The exhibit “is not just a negative thing from the point of view of history, but even more, it’s a celebration of our current diversity,” she said. “We have a bit to go, but we’ve become much more progressive across the board.”
She noted that a member of Barnert Temple, who lived in Ridgewood as a boy and owns property in the town’s business district, loaned the museum a copy of the original letter rescinding the Ridgewood realty code in 1945.
“He told us a story about it,” she said. “A family came from Manhattan and bought a house in 1945. The husband was Jewish. When the realtor found out, he rescinded the sale. The family went to [the congregant’s] dad. He found attorneys from Manhattan who said the realtors had to sell the couple the house. They took it to the state, which found in favor of the couple and said the code had to be rescinded or they would revoke the license of every realtor in Ridgewood.”
Ms. Sonenfeld said that the exhibit, which she called “a journey in so many ways,” was a big undertaking.
“Traditionally, we’ve used our own collection, which includes a lot of material from the Dutch and the Lenape Indians,” she said. For this exhibit, however, she got in touch with the local rabbis, “and we had meetings just to think through what we would do, what we would show, and how we would display it. They turned me on to people in their congregations,” who gave suggestions and provided items for the exhibit.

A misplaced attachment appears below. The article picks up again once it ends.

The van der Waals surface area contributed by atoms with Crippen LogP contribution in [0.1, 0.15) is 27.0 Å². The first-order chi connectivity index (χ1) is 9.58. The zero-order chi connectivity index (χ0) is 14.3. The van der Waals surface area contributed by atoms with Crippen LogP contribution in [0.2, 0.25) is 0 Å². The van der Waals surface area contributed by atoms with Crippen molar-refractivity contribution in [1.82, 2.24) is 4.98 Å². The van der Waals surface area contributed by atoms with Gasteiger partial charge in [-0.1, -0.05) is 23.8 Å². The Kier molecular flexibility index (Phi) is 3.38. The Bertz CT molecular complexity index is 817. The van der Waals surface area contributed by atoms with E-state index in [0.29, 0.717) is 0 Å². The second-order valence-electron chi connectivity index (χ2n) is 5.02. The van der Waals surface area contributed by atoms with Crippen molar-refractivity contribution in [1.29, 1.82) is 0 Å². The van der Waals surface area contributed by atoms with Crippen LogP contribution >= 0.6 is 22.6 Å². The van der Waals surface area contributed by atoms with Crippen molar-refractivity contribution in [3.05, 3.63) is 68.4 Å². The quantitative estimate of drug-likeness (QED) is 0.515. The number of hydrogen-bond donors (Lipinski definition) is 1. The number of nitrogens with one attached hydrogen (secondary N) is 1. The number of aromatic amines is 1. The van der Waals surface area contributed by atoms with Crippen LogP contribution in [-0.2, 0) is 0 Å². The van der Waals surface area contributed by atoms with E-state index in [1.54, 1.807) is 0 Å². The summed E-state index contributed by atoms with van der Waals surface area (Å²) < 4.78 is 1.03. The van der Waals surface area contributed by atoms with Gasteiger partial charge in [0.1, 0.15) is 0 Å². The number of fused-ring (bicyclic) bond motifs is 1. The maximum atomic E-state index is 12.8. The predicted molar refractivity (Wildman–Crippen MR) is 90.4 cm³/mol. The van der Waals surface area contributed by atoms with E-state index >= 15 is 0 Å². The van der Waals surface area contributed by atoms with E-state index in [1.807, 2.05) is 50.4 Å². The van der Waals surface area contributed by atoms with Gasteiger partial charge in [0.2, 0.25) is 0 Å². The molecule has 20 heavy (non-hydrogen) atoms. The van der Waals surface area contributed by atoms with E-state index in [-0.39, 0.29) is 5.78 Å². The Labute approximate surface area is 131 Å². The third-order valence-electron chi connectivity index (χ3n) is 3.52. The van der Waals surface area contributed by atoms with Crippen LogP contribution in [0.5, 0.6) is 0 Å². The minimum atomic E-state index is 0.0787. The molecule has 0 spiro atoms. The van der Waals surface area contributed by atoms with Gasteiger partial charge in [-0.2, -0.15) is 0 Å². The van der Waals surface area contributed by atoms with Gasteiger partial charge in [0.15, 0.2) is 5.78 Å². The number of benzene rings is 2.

Among those people interviewed for the exhibit were Cipora O. Schwartz, author of “An American Jewish Odyssey: American Religious Freedoms and the Nathan Barnert Memorial Temple,” and Evelyn Auerbach, longtime Glen Rock resident and member of Ridgewood’s Temple Israel.
Ms. Auerbach, who has lived in the area for some 59 years, said she realized many years ago that non-Jewish residents knew little about the Jewish community. When she attended an interfaith meeting on brotherhood at the request of her rabbi in the 1950s, “I said that the idea of brotherhood was very important to the Jewish people,” she recalled. “A woman at the meeting looked at me like I was from outer space.”
Ms. Auerbach said that while Jews long have set up businesses in Ridgewood, “they were not allowed to live on the right side of town.